Posted on Mon, Oct. 31, 2011
last updated: March 15, 2013 11:57:47 AM
WASHINGTON — Declaring that Republicans in Congress will block almost every initiative that has his name on it, President Barack Obama is going around them.
Under the banner of "We Can't Wait," the president on Monday rolled out his latest solo act: directing the Food and Drug Administration to beef up efforts to prevent prescription drug shortages, an issue that lawmakers have been debating but haven't resolved.
"It is the belief of this administration ... that we can't wait for action on the Hill," Obama said from the Oval Office as he signed an executive order that calls on the FDA to work with the Justice Department to determine whether there's been price gouging or stockpiling of medication. "We've got to go ahead and move forward."
The executive order is the latest in a series of measures that the president has championed in the past week, including easing repayment terms for student loans, incentives to encourage jobs for veterans and help for mortgage holders who owe more than their homes are now worth.
Administration officials say they expect more: Obama himself told a crowd last week at the University of Colorado in Denver that his administration will "look every single day to figure out what we can do, without Congress.
"We can't wait for Congress to do its job, so where they won't act, I will."
Strategists said the moves, which come as president's $447 billion jobs package remains stalled in Congress, gave the chief executive the opportunity to present himself as the executive in charge. He wants to be seen as working to improve the economy, despite an obstinate Congress.
Republicans say he'd be better off working with them, and they accuse him of giving up on talks about ways to improve the economy to take to the campaign field instead and bash the opposition.
"If the president's serious, he ought to be up here working with us to find common ground to solve issues that the American people want us to solve," House Speaker John Boehner of Ohio said in an interview last week with conservative radio commentator Laura Ingraham, noting that "this idea that you are just going to go around the Congress is almost laughable."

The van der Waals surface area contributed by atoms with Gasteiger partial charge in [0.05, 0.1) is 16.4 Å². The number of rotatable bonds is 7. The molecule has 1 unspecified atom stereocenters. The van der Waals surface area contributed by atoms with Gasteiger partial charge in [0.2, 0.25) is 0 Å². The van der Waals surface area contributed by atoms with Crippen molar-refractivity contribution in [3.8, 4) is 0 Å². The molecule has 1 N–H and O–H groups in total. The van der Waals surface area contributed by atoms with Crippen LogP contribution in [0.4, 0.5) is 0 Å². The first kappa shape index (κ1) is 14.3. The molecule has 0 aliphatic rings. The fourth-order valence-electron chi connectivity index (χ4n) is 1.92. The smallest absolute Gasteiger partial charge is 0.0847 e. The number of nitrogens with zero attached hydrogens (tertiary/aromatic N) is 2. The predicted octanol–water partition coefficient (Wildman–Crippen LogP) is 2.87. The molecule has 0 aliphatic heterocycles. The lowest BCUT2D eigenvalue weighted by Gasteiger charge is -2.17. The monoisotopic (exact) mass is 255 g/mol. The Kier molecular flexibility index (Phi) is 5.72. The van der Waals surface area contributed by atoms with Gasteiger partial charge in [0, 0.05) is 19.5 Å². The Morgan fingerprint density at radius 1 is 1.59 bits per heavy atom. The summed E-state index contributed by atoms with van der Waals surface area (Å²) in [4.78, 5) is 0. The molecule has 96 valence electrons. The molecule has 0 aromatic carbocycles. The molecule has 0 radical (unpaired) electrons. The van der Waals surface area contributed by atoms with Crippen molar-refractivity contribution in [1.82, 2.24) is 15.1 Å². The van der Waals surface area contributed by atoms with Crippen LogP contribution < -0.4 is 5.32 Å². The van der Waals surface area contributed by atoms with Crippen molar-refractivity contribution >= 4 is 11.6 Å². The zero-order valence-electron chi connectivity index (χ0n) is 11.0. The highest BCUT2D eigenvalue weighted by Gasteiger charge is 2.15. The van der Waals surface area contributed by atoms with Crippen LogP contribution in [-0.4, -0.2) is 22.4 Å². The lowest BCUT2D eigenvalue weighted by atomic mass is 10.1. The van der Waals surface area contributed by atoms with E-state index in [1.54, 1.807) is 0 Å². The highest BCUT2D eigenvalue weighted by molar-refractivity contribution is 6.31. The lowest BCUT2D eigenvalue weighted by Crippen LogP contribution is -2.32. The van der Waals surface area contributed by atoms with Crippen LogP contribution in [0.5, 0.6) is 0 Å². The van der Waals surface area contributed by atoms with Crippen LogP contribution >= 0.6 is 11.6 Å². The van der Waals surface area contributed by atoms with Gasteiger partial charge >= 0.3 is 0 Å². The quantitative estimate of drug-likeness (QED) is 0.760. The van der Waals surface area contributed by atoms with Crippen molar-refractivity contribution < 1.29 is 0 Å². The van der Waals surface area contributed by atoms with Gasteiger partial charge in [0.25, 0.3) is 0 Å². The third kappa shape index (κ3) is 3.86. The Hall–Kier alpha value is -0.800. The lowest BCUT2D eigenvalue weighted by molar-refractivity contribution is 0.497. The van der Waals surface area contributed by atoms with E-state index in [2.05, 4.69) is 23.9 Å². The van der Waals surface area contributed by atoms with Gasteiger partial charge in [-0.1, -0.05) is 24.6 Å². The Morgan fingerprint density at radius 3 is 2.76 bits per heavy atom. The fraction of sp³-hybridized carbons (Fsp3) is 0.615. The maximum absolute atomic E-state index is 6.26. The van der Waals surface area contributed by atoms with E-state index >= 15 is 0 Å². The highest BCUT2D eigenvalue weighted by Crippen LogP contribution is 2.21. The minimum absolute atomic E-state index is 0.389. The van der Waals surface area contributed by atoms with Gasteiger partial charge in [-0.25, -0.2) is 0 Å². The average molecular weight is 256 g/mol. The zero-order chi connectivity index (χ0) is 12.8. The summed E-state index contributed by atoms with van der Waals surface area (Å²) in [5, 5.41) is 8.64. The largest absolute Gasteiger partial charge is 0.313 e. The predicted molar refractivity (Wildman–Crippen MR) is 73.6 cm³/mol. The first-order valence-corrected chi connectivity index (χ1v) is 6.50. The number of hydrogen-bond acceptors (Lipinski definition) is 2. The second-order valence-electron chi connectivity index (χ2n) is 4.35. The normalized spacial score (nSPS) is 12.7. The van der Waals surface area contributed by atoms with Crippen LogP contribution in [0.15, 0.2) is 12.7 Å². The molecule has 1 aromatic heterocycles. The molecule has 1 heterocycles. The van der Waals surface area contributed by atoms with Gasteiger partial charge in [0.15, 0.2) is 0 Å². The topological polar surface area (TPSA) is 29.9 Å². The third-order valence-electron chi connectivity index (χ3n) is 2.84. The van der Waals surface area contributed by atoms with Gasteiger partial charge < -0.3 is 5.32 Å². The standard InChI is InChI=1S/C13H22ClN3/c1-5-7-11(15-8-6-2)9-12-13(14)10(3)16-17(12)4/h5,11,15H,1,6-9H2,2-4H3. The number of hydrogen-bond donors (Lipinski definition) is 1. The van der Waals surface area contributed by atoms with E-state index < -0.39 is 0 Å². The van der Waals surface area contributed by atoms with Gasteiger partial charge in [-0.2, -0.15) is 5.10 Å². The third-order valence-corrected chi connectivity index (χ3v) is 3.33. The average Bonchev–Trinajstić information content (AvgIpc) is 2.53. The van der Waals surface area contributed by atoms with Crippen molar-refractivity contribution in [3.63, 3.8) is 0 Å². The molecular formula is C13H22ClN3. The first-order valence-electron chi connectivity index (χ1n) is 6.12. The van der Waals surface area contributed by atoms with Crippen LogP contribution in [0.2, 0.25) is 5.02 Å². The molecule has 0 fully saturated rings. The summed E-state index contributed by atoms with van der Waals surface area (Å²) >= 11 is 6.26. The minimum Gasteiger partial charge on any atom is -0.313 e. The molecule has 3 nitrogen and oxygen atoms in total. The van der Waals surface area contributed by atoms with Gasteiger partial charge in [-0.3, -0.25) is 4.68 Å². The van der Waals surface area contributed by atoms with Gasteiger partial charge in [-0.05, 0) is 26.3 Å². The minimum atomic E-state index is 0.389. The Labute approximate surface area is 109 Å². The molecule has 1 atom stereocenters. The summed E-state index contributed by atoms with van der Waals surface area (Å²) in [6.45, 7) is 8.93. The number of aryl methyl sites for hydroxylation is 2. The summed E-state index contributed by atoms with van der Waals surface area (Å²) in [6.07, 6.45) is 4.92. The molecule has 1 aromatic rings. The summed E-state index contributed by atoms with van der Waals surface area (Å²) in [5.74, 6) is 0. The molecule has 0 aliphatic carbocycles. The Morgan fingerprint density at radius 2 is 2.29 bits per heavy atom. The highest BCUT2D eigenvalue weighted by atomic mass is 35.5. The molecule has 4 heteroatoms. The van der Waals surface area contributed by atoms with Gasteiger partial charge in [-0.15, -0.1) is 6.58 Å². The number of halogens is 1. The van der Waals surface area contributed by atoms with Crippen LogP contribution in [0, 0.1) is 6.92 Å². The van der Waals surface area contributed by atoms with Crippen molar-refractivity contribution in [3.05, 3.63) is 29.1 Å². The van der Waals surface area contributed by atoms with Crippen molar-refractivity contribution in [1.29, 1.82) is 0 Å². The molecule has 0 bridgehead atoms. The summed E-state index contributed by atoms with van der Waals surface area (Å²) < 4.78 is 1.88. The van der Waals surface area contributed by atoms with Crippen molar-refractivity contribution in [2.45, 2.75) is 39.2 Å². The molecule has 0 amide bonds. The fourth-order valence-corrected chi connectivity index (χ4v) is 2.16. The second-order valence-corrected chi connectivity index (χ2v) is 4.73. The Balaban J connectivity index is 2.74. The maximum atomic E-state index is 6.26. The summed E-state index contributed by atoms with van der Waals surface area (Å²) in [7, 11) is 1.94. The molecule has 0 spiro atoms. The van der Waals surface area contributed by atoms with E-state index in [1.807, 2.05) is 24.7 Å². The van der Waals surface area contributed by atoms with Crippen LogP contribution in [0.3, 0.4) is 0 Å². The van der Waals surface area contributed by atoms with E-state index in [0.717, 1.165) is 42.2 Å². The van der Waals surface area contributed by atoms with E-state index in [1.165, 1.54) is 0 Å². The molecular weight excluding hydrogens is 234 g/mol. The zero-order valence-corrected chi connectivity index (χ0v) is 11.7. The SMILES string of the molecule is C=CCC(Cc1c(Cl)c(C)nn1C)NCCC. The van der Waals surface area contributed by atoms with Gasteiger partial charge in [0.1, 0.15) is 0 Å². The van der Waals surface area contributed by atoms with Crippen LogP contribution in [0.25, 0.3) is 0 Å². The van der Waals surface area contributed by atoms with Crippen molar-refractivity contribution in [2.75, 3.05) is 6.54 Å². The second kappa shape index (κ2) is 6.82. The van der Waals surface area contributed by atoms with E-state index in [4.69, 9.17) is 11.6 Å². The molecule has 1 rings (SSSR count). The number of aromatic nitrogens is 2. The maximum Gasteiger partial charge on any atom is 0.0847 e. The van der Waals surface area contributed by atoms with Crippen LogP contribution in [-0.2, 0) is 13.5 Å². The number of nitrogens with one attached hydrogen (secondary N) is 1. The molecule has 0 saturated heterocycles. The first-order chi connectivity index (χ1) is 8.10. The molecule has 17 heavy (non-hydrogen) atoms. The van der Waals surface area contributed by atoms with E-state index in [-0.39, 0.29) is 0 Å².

Boehner noted that Obama can take some steps without congressional authorization but added, "We're keeping a very close eye on the administration to make sure they are following the law and following the Constitution."
White House spokesman Jay Carney called the criticism misplaced, saying the president is acting "well within his constitutional authority.
"These are all measures he can take administratively, and he will continue to take them." Carney suggested that if Boehner is concerned, he can take up Obama's job package.
The president isn't abandoning the jobs plan. He's scheduled to deliver remarks Wednesday before a bridge in Washington that the White House says needs repairs and could benefit from a provision in the measure that calls for putting construction workers back to work by spending on public works projects.
Analysts say that without Congress, which has the primary power over taxes and spending, there's little Obama can do unilaterally to move the needle on job creation. But he can work on his image.
"It's small stuff in reality, but by perception it can pay off," said William Galston, a former policy adviser to President Bill Clinton who's a senior fellow at the Brookings Institution, a center-left policy research center. "He looking to present himself as if he's on the little guys' side, fighting for them. He cares about jobs; the others guys don't. That's the message they're trying to reinforce through a series of steps."
Political observers have suggested that Obama is taking a page from Clinton, whose penchant for signing executive orders led an adviser to boast: "Stroke of the pen, law of the land. Kinda cool."
Gene Healy, a vice president at the Cato Institute who's researched executive power, notes that reaching for the pen is familiar ground for presidents in similar situations.
"Presidents resorting to executive orders when they're politically embattled isn't new," Healy said. "Particularly toward the end of the term, when popularity erodes whatever control they had over the legislative process, this is a favorite device."
He noted that while there have been sweeping executive orders — John F. Kennedy created the Peace Corps through one — more recent administrations have used them for "micro initiatives."
"I can't imagine there's enough wiggle room to make any substantial change in the unemployment rate, but it's symbolic," Healy said. Still, he added, "it's not the way the system is supposed to work. Congress is supposed to make the laws, with the participation of the president."
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